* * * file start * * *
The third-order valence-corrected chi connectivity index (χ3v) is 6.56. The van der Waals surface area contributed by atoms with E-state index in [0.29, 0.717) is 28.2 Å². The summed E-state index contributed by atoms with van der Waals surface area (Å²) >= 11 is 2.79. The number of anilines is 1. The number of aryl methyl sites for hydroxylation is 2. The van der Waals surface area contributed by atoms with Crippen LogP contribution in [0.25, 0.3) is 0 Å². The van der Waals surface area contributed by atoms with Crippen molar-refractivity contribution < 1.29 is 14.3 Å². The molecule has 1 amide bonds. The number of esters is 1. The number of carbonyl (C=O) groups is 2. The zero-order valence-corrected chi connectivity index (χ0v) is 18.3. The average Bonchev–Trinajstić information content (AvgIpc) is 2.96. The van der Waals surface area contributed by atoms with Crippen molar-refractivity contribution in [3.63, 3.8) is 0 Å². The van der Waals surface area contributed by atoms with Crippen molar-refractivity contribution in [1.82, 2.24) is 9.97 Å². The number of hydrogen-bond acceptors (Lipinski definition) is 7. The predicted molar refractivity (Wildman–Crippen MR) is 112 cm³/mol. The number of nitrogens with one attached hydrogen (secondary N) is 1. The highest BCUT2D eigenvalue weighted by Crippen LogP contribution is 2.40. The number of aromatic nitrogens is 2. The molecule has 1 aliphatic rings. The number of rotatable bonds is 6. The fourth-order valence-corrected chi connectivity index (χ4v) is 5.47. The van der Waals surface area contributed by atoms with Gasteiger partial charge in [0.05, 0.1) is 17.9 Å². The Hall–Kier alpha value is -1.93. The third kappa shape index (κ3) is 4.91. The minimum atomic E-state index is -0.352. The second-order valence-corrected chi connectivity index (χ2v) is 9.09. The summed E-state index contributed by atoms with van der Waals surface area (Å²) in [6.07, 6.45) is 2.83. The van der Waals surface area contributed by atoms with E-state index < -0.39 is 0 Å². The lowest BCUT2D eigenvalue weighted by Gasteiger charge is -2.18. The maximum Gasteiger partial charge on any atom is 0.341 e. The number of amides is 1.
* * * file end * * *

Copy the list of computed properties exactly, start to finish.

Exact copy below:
The third-order valence-corrected chi connectivity index (χ3v) is 6.56. The van der Waals surface area contributed by atoms with E-state index in [0.29, 0.717) is 28.2 Å². The summed E-state index contributed by atoms with van der Waals surface area (Å²) >= 11 is 2.79. The number of anilines is 1. The number of aryl methyl sites for hydroxylation is 2. The van der Waals surface area contributed by atoms with Crippen LogP contribution in [0.25, 0.3) is 0 Å². The van der Waals surface area contributed by atoms with Crippen molar-refractivity contribution < 1.29 is 14.3 Å². The molecule has 1 amide bonds. The number of esters is 1. The number of carbonyl (C=O) groups is 2. The zero-order valence-corrected chi connectivity index (χ0v) is 18.3. The average Bonchev–Trinajstić information content (AvgIpc) is 2.96. The van der Waals surface area contributed by atoms with Crippen molar-refractivity contribution in [3.63, 3.8) is 0 Å². The van der Waals surface area contributed by atoms with Crippen molar-refractivity contribution in [1.82, 2.24) is 9.97 Å². The number of hydrogen-bond acceptors (Lipinski definition) is 7. The predicted molar refractivity (Wildman–Crippen MR) is 112 cm³/mol. The number of nitrogens with one attached hydrogen (secondary N) is 1. The highest BCUT2D eigenvalue weighted by Crippen LogP contribution is 2.40. The number of aromatic nitrogens is 2. The molecule has 1 aliphatic rings. The number of rotatable bonds is 6. The fourth-order valence-corrected chi connectivity index (χ4v) is 5.47. The van der Waals surface area contributed by atoms with Gasteiger partial charge in [0.05, 0.1) is 17.9 Å². The Hall–Kier alpha value is -1.93. The third kappa shape index (κ3) is 4.91. The minimum atomic E-state index is -0.352. The second-order valence-corrected chi connectivity index (χ2v) is 9.09. The summed E-state index contributed by atoms with van der Waals surface area (Å²) in [6.07, 6.45) is 2.83. The van der Waals surface area contributed by atoms with E-state index < -0.39 is 0 Å². The lowest BCUT2D eigenvalue weighted by Gasteiger charge is -2.18. The maximum Gasteiger partial charge on any atom is 0.341 e. The number of amides is 1.